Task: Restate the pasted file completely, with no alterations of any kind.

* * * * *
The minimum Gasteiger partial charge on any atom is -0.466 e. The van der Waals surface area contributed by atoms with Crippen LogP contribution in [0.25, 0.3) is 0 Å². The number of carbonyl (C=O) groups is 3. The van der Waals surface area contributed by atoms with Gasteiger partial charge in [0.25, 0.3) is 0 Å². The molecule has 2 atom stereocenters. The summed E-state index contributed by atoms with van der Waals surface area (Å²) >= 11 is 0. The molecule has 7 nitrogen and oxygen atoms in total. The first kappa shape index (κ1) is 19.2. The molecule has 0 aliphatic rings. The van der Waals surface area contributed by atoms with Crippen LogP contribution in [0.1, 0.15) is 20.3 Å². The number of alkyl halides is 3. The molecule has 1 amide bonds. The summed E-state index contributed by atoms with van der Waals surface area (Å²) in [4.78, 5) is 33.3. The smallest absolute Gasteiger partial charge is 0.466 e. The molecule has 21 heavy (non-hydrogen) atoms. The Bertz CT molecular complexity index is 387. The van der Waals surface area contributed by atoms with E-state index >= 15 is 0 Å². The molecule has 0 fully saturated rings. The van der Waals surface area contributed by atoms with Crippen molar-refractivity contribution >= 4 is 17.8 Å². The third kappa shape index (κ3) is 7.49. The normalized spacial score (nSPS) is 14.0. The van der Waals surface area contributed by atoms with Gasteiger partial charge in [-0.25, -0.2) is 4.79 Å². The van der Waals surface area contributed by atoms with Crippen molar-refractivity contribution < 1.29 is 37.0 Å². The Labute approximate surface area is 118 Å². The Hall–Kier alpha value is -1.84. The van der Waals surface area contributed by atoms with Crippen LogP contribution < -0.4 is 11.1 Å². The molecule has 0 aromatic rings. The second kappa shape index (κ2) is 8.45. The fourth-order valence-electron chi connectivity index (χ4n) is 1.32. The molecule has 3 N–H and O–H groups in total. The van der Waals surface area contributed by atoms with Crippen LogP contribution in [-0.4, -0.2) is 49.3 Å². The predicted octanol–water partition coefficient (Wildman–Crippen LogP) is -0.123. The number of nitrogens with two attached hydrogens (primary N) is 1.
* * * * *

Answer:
The minimum Gasteiger partial charge on any atom is -0.466 e. The van der Waals surface area contributed by atoms with Crippen LogP contribution in [0.25, 0.3) is 0 Å². The number of carbonyl (C=O) groups is 3. The van der Waals surface area contributed by atoms with Gasteiger partial charge in [0.25, 0.3) is 0 Å². The molecule has 2 atom stereocenters. The summed E-state index contributed by atoms with van der Waals surface area (Å²) >= 11 is 0. The molecule has 7 nitrogen and oxygen atoms in total. The first kappa shape index (κ1) is 19.2. The molecule has 0 aliphatic rings. The van der Waals surface area contributed by atoms with Crippen LogP contribution in [0.1, 0.15) is 20.3 Å². The number of alkyl halides is 3. The molecule has 1 amide bonds. The summed E-state index contributed by atoms with van der Waals surface area (Å²) in [4.78, 5) is 33.3. The smallest absolute Gasteiger partial charge is 0.466 e. The molecule has 21 heavy (non-hydrogen) atoms. The Bertz CT molecular complexity index is 387. The van der Waals surface area contributed by atoms with E-state index >= 15 is 0 Å². The molecule has 0 fully saturated rings. The van der Waals surface area contributed by atoms with Crippen molar-refractivity contribution >= 4 is 17.8 Å². The third kappa shape index (κ3) is 7.49. The normalized spacial score (nSPS) is 14.0. The van der Waals surface area contributed by atoms with Gasteiger partial charge in [-0.25, -0.2) is 4.79 Å². The van der Waals surface area contributed by atoms with Crippen molar-refractivity contribution < 1.29 is 37.0 Å². The Labute approximate surface area is 118 Å². The Hall–Kier alpha value is -1.84. The van der Waals surface area contributed by atoms with Crippen LogP contribution < -0.4 is 11.1 Å². The molecule has 0 aromatic rings. The second kappa shape index (κ2) is 8.45. The fourth-order valence-electron chi connectivity index (χ4n) is 1.32. The molecule has 3 N–H and O–H groups in total. The van der Waals surface area contributed by atoms with Crippen LogP contribution in [-0.4, -0.2) is 49.3 Å². The predicted octanol–water partition coefficient (Wildman–Crippen LogP) is -0.123. The number of nitrogens with two attached hydrogens (primary N) is 1.